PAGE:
The 3rd stop was a bar in the north of PATTAYA, unfortunately, Mark is not confident in Asian traffic; he lost the entire 30 odd HARLEY’S, and DORIS, and went back to our hotel.
Another HARLEY broke an accelerator cable and had to be towed back to the bar.
(I have ridden over 20,000k, through ASIA, and haven’t had this much drama!)
It was back to SALLEY’S bar and a free BBQ, the blokes were great, and after a few beers, it was time to head back to the hotel. Any bikers traveling through PATTAYA should give TIM and his mates a call at SALLEY’S bar, they are good value.
Two days in PATTAYA for any sane person is enough, so I decided to head for BANGKOK and stay at a mates place for a few days before flying down to KHO SAMUI on personal business.
As I left PATTAYA on the main highway, I seen one of the most disturbing sights I have witnessed on my travels so far. The traffic in front of me had come to a sudden crawl, and as I passed a policeman controlling the traffic jam, my eyes suddenly focused on a young girls body, just lying there, on the hot bitumen, arms and legs contorted. All she was wearing was shorts and tee shirt, no helmet or safety gear.
There was no effort to help her, or cover the body, it appears she was dead.
Her motorbike was 100m down the road, and a car was in the grass drainage ditch, between the traffic lanes.
Riding the 140 odd k’s to BANGKOK is pretty boring and dirty with all the diesel fumes from the trucks. Being aware that no motorcycles are allowed on the expressways, I struck to the ground only roads, not the overhead ones. Little did I know that both are classified as no go areas for bikes!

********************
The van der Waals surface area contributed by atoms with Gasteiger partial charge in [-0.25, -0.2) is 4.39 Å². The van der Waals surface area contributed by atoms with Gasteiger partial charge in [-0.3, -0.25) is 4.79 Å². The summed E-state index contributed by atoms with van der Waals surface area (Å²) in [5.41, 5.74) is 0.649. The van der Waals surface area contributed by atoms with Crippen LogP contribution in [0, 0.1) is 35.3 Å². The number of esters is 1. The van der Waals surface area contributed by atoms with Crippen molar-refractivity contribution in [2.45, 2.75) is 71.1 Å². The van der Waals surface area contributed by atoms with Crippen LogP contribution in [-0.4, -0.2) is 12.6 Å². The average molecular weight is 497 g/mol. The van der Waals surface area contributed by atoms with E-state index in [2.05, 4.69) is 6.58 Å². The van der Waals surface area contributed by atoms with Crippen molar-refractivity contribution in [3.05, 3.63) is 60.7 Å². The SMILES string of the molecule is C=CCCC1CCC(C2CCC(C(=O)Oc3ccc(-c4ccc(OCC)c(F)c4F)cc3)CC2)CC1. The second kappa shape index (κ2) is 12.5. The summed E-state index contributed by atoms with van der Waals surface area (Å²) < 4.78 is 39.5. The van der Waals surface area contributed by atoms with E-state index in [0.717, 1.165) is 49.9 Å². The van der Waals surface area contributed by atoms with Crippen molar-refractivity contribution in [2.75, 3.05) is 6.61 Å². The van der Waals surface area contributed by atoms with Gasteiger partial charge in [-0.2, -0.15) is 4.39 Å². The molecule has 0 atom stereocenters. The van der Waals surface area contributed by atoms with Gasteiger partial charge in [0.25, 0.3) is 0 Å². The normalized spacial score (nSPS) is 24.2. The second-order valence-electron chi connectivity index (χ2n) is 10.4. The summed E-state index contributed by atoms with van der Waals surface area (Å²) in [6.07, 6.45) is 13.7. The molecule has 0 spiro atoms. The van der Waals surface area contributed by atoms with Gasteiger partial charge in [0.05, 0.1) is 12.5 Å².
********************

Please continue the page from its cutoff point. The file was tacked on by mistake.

Flying along at 120k’s an hour, the absence of motorcycles was noticeable, until two traffic cops on 750cc Hondas stopped me in traffic and motioned me to a nearby café.
One of the cops, who could speak English, was really pissed off, and yelled and grunted at me, about riding on the expressway. I just put up my hands and smiled. Now remember, these guys are armed, so when they asked me were I was going, I showed my friends address to them, they immediately asked me to phone him, and as he spoke Thai, a protracted conversation commenced.
After the cop hung up, he said “you pay, how much money you have?” I quickly got my wallet out and produced 200b. Both cops immediately broke out in a fit of laughter, and said, “ok, now you go to police station.” Now the last thing I want is a lengthy problem with the local cops, so I said, “how much?”
“1000b” was the immediate replay, “Piss off! ,“ was mine. I then decided to phone my Thai mate again, maybe he could strike a better deal. 500b was their final acceptance.